I am teaching at a local ballet school. I work with the children from the ages of 3 1/2 to 10, primarily. I also conduct conditioning/pre-pointe classes for slightly older girls. I am the only teacher for the youngest dancers but do share teaching assignments with other teachers for the girls in both the Ballet 2 and the Ballet 3 classes, and the pre-pointe classes.
Here is my dilemma – I would venture to state that roughly 100% of the students over the age of 8 are forcing their turnout – most with rolling in the ankles, some with exaggerated anterior pelvic tilts, most way over crossing their fifth positions. I don’t allow any of those things in my classes, and am using several of your books to educate these young dancers so they can have a successful and safe dancing experience.
How do I help these students survive in other teachers’ classes?
If you do post this question (and I hope you will as it is vitally important) could you please make me “Anonymous”? I don’t want to cause problems at this school as I think the students need me there.
This is an excellent question and a common problem. It is challenging to fix, though, if the teachers are encouraging the students to stand overly turned out – and it is also challenging because sometimes the students are the ones that are pushing their turnout because they want to ‘look good’. I am going to focus my answer on what you can do with the students rather than trying to change the other teachers. It’s really hard to create change in another teacher’s teaching methods especially if you don’t have the support of the studio owner. You and I know that teaching ballet to young students using anatomical principles while encouraging the joy of dancing is very challenging!
The one exercise to illustrate how much functional turnout a dancer is working with is the clamshell exercise. I’m going to add a variation on here for the younger dancers.
Have them on the floor, lying on their side with their buttocks touching the wall and their spines lengthened along the wall and their knees bent with their feet in line with their hips. Being up against the wall will give them feedback whether they are rolling on their hip. Then have them do the clamshell exercise and keeping the feet together open and turnout the top leg. How far could they go? So many dancers are hardly getting above 45 degrees! It’s strange but true that I will find dancers who have more turnout at their hips than what they are able to functionally use in movement.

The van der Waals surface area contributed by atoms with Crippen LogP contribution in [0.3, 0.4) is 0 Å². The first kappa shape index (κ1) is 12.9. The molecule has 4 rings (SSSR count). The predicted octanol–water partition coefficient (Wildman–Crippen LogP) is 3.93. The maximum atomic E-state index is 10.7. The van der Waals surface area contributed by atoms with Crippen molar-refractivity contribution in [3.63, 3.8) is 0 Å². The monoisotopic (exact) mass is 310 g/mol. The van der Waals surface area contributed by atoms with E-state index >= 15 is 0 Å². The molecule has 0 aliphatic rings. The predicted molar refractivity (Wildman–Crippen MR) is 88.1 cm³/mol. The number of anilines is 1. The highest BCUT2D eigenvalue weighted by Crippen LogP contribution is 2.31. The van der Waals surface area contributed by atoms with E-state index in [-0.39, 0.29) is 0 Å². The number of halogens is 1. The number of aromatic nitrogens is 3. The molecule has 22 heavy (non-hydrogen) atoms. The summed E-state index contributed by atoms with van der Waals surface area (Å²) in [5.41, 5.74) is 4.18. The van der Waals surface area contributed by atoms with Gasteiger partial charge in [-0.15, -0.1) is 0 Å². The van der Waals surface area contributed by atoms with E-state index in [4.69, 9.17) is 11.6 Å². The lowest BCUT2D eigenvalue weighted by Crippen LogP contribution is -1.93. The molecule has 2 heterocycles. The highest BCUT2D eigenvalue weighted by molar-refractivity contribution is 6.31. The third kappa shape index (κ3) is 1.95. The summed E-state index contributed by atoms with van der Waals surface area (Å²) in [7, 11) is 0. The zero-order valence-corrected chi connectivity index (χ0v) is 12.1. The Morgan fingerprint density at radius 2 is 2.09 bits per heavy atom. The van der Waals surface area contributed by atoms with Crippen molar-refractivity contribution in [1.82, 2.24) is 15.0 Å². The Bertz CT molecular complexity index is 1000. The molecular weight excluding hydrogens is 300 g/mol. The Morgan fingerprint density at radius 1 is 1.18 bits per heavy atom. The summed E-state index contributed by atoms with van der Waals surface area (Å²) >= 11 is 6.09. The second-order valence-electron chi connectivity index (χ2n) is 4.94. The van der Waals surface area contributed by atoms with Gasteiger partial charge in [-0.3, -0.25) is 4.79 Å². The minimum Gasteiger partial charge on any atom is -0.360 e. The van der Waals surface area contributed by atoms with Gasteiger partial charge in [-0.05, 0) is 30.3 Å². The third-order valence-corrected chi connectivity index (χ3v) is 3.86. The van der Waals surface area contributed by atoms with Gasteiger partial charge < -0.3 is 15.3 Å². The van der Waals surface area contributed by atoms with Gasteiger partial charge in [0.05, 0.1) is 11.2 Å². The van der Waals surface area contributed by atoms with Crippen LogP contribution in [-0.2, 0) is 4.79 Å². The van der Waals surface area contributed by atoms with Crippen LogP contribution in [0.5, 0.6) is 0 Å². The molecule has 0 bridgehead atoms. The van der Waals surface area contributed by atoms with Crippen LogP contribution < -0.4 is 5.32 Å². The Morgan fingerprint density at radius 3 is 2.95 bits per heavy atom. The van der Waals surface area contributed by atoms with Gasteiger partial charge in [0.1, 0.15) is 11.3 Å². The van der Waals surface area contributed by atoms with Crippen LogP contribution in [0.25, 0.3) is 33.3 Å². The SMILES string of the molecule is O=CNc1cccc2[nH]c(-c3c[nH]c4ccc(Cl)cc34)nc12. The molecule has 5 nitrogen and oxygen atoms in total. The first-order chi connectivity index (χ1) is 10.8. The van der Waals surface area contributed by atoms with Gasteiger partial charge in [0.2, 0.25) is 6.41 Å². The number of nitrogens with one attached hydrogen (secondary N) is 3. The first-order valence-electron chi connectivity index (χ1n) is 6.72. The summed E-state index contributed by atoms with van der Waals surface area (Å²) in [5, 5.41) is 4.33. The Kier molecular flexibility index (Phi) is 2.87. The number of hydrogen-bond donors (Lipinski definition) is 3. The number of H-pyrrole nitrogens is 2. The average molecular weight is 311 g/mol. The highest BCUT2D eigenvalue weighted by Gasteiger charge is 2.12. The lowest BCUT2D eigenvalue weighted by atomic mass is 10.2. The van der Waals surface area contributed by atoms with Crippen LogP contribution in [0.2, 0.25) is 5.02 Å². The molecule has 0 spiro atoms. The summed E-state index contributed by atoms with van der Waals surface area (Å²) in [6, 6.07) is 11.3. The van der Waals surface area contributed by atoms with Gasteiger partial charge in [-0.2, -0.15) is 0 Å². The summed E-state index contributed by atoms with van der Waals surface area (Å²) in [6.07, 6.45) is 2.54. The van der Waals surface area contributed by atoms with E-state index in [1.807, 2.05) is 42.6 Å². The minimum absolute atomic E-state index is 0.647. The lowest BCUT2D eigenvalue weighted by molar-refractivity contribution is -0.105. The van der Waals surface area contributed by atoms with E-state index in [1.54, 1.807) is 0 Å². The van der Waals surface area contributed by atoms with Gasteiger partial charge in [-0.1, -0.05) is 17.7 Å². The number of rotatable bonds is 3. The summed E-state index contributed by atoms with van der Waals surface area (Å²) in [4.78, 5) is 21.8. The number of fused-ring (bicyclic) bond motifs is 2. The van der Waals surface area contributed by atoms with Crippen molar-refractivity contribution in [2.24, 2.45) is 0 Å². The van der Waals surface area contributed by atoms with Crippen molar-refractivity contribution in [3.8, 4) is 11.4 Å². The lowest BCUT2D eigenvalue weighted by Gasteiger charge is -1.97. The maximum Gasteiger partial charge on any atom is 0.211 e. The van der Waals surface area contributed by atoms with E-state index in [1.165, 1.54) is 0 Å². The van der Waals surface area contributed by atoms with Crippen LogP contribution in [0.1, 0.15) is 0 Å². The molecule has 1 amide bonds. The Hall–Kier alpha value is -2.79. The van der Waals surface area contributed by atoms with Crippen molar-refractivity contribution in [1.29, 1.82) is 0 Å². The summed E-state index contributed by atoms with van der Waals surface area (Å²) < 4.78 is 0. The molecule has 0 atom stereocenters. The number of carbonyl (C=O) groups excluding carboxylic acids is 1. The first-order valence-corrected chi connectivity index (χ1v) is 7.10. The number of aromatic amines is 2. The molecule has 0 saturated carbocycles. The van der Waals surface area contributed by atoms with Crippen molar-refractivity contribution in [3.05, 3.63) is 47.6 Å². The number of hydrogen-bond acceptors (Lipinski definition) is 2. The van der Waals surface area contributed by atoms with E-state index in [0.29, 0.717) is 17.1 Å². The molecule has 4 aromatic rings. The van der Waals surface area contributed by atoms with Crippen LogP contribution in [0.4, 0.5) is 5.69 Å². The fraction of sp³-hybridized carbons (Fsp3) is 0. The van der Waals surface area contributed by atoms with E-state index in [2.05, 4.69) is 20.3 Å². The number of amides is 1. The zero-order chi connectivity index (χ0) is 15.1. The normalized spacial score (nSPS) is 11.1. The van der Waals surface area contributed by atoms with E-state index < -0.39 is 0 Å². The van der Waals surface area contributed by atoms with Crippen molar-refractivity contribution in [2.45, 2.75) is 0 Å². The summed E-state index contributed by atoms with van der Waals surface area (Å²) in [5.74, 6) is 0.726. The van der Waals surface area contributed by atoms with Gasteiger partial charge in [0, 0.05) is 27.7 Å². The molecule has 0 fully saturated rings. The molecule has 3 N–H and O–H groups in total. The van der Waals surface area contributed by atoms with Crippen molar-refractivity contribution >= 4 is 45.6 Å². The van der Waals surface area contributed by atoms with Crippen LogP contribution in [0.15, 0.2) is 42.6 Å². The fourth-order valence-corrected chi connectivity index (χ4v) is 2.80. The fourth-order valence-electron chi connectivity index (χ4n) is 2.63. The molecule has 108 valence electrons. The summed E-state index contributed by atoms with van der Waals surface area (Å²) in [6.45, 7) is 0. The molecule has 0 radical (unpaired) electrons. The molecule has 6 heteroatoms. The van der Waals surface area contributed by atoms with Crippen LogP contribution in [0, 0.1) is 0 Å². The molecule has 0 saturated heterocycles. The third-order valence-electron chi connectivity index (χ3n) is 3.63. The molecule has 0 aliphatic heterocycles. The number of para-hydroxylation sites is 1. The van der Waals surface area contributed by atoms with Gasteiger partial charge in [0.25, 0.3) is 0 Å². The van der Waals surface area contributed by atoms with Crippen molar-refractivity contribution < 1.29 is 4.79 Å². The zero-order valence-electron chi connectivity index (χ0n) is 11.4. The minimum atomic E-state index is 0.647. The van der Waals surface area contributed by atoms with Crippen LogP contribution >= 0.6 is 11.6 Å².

So that is the first focus I would offer to your students. Develop the strength at the hip joint to accurately use their turnout. After doing the clamshell exercise, make sure to tell them to stretch the turnout muscles!
Next I would encourage the students to practice barre without the barre. It is much harder to over rotate when you aren’t gripping the barre. Have them do that barre in stocking feet rather than soft slippers. They may be able to feel the weight on their feet more easily and hopefully self-correct to bring the weight evenly on the pads of the big toe, little toe and heel.
Last suggestion I would have is to impress upon them to focus on their movement, rather than their positions. This is a hard concept to get across because so many budding ballerinas are looking at pictures of a gorgeous dancer in a magnificent poses. To help them focus on their movement I would have them begin to play with qualities. Ask them to exaggerate what moving with tension and using all of their muscles feels like. (this is commonly what they are doing☺ ) Then ask them to move gently, slowly, without any sharpness to their movement. Try giving them different imagery to help. A rubber band when stretched slowly won’t snap – but if it is stretched too quickly it may break or snap back. Explore how a feather floating on the wind moves… and bring that into their demi plies or tendues. Experiment with many images, including contrasting ones as well.
The goal is to have them thinking and feeling in new ways about their dancing, which in turn will give them better feedback encouraging them to more easily create changes in their patterns. Perhaps a back door approach – but you never know what is going to create an aha moment.
I’d like to open up this conversation to other teachers…. What do you do to help young dancers use their turnout effectively and efficiently, and most importantly – safely?
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Have a great week!
“Education is the key to injury prevention”